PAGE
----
aid facilities in an effort to exert pressure over Macedonian decision makers to show more transigence in the negotiations with the Albanians. The damage to the country's image as an investment destination is irreparable and irreversible. As taxes collected diminished and the need to finance what became a civil war became more pressing, the budget swung to deficit.

Q: Northern Macedonia, along with Kosovo, is the lawless European crossroads for drug, weapons and sex trafficking.  Albanians have been largely linked with this.  Are there only Albanian gangs, or are there also Macedonian ones?  Is organized crime permitted in Macedonia (i.e., corrupt politicians)?  And is suppressing the black market in
Macedonia's best interest, anyway?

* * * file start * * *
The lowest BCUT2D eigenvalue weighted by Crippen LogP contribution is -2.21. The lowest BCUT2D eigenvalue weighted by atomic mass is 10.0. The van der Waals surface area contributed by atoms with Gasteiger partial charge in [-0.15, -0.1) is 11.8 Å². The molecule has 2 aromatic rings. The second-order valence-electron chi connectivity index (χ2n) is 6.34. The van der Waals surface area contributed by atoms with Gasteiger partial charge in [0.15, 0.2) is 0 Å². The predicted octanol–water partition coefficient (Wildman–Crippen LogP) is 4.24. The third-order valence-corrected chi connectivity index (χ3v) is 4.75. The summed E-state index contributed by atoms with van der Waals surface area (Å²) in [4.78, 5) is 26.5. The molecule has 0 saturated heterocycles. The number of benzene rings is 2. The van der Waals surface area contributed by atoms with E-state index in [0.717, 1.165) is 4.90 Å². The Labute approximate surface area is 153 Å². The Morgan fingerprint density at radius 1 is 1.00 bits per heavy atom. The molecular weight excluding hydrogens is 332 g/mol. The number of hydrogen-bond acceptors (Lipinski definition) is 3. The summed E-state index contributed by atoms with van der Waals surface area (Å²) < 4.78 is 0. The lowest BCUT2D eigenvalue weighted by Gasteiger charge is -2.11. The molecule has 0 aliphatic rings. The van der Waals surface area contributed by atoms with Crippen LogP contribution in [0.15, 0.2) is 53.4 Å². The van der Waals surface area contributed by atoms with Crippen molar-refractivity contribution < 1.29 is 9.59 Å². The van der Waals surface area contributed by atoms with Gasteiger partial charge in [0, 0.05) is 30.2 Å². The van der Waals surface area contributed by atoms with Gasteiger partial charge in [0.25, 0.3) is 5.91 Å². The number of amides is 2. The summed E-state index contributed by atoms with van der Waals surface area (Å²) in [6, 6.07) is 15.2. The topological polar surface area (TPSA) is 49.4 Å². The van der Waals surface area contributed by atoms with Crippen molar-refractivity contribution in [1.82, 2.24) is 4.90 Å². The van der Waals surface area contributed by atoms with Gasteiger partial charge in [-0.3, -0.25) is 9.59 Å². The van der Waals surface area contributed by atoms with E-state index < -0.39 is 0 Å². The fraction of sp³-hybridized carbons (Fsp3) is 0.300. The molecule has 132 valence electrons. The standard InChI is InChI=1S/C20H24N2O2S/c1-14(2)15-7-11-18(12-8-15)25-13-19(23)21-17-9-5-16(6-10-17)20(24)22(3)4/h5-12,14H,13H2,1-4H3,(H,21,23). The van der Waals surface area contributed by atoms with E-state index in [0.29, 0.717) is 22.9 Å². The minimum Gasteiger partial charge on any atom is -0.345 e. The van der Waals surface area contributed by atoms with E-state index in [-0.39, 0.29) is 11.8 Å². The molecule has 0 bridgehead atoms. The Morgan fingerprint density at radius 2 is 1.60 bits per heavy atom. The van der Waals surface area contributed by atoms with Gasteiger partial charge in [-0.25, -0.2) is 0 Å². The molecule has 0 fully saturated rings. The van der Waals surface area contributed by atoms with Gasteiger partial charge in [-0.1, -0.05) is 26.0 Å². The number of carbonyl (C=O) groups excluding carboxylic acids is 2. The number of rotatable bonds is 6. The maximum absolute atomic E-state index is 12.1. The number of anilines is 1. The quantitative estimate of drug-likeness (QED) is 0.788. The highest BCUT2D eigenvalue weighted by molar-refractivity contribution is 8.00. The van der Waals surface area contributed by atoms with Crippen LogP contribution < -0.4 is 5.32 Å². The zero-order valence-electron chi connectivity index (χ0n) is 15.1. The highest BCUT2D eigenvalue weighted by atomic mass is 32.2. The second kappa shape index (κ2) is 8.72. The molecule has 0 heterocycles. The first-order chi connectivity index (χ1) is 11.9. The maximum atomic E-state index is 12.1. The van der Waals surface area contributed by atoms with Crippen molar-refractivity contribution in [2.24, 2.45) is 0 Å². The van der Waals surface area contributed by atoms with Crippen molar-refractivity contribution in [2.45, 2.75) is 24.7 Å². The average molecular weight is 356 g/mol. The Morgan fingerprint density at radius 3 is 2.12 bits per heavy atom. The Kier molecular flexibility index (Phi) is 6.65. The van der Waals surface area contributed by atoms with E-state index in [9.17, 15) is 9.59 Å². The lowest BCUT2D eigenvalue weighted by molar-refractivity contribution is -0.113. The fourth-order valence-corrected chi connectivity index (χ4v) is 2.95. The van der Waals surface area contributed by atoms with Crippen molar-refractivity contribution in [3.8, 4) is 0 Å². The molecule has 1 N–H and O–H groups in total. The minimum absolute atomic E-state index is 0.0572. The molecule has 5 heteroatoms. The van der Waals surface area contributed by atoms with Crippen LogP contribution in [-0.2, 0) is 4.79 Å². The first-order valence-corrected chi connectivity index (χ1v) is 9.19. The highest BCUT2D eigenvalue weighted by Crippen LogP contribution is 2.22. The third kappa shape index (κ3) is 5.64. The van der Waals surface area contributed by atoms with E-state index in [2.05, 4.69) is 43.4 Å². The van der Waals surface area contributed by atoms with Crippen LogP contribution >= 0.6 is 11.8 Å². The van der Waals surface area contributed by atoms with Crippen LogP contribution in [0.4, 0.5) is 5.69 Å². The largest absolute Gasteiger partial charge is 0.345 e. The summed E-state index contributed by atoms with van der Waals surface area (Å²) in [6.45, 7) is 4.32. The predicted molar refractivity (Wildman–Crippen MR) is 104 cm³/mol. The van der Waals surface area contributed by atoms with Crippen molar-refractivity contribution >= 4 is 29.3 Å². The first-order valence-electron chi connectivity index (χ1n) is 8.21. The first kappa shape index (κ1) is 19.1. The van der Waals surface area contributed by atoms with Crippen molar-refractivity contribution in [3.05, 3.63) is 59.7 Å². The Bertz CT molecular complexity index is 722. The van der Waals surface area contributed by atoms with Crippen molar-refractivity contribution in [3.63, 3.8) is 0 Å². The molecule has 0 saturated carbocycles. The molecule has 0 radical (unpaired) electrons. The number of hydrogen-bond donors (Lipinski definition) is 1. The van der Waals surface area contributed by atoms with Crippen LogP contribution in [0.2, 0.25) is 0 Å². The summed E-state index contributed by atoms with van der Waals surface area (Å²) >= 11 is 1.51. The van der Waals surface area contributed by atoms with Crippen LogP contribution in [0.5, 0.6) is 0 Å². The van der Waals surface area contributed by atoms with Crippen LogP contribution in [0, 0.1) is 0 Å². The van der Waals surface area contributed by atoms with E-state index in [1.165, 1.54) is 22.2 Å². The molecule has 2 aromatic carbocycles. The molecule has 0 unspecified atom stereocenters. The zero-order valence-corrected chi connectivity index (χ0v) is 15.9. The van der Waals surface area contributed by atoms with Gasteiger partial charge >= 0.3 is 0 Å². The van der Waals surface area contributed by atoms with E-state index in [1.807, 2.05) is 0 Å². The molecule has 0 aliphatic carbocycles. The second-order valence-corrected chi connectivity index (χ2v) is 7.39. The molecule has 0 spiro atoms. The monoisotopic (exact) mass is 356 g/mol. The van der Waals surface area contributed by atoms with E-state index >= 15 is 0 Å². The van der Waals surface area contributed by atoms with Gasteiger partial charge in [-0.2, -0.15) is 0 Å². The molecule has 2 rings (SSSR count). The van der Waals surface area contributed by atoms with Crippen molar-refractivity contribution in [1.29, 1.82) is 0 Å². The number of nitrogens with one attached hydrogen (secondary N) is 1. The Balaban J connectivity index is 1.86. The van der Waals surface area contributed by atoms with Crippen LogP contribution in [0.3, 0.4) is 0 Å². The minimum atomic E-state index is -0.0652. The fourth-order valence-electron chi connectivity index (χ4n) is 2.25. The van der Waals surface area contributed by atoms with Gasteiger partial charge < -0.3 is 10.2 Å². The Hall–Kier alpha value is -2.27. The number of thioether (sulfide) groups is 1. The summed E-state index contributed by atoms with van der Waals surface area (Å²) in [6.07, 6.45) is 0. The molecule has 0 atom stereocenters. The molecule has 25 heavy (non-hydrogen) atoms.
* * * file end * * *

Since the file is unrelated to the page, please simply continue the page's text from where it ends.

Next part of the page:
A: Drug trafficking is only one of a series of criminal economic activities typical of the region. Cigarette smuggling, white slavery, illegal immigration, cross border trading in light weapons, piracy of intellectual software and much more besides. Macedonian and Albanian gangs collaborate in these activities under the protection (and profit sharing) of corrupt politicians and officials in the kleptocracies that pass for governments in these countries. The informal economy is comprised of both criminal activities and tax evasion. I think that the informal sector is the most vibrant, entrepreneurial and employment-creating one in Macedonia and should be left to its own beneficial devices until the state sorts out its own act. In the absence of impartial and functioning institutions - courts, banks, tax administration, customs - Macedonia is blessed to have a black economy.